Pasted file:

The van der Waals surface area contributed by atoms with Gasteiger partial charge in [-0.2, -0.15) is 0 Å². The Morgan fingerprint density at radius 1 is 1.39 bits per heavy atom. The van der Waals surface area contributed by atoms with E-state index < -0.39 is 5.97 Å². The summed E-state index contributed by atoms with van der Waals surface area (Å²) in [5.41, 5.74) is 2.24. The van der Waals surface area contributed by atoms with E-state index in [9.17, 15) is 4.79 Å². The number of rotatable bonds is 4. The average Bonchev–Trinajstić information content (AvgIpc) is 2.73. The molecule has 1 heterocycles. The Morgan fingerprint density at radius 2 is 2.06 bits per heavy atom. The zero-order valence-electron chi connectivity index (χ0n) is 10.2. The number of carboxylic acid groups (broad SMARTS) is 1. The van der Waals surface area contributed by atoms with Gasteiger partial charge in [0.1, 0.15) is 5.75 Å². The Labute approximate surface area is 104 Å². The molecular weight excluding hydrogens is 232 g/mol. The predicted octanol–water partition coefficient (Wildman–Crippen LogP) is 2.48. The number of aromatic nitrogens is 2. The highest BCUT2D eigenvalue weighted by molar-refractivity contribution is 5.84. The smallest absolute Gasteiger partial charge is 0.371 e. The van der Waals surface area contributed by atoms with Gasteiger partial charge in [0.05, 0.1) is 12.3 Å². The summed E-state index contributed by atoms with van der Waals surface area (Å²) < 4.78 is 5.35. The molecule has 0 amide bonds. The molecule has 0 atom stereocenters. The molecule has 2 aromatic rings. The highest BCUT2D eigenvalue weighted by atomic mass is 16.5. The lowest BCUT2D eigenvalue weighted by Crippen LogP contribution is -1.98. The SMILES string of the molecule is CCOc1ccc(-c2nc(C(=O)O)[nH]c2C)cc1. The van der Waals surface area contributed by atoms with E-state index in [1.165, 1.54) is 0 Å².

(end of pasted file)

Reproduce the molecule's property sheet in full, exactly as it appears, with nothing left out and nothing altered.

The van der Waals surface area contributed by atoms with Gasteiger partial charge in [-0.2, -0.15) is 0 Å². The Morgan fingerprint density at radius 1 is 1.39 bits per heavy atom. The van der Waals surface area contributed by atoms with E-state index < -0.39 is 5.97 Å². The summed E-state index contributed by atoms with van der Waals surface area (Å²) in [5.41, 5.74) is 2.24. The van der Waals surface area contributed by atoms with E-state index in [9.17, 15) is 4.79 Å². The number of rotatable bonds is 4. The average Bonchev–Trinajstić information content (AvgIpc) is 2.73. The molecule has 1 heterocycles. The Morgan fingerprint density at radius 2 is 2.06 bits per heavy atom. The zero-order valence-electron chi connectivity index (χ0n) is 10.2. The number of carboxylic acid groups (broad SMARTS) is 1. The van der Waals surface area contributed by atoms with Gasteiger partial charge in [0.1, 0.15) is 5.75 Å². The Labute approximate surface area is 104 Å². The molecular weight excluding hydrogens is 232 g/mol. The predicted octanol–water partition coefficient (Wildman–Crippen LogP) is 2.48. The number of aromatic nitrogens is 2. The highest BCUT2D eigenvalue weighted by molar-refractivity contribution is 5.84. The smallest absolute Gasteiger partial charge is 0.371 e. The van der Waals surface area contributed by atoms with Gasteiger partial charge in [0.05, 0.1) is 12.3 Å². The summed E-state index contributed by atoms with van der Waals surface area (Å²) < 4.78 is 5.35. The molecule has 0 amide bonds. The molecule has 0 atom stereocenters. The molecule has 2 aromatic rings. The highest BCUT2D eigenvalue weighted by atomic mass is 16.5. The lowest BCUT2D eigenvalue weighted by Crippen LogP contribution is -1.98. The SMILES string of the molecule is CCOc1ccc(-c2nc(C(=O)O)[nH]c2C)cc1. The van der Waals surface area contributed by atoms with E-state index in [1.165, 1.54) is 0 Å².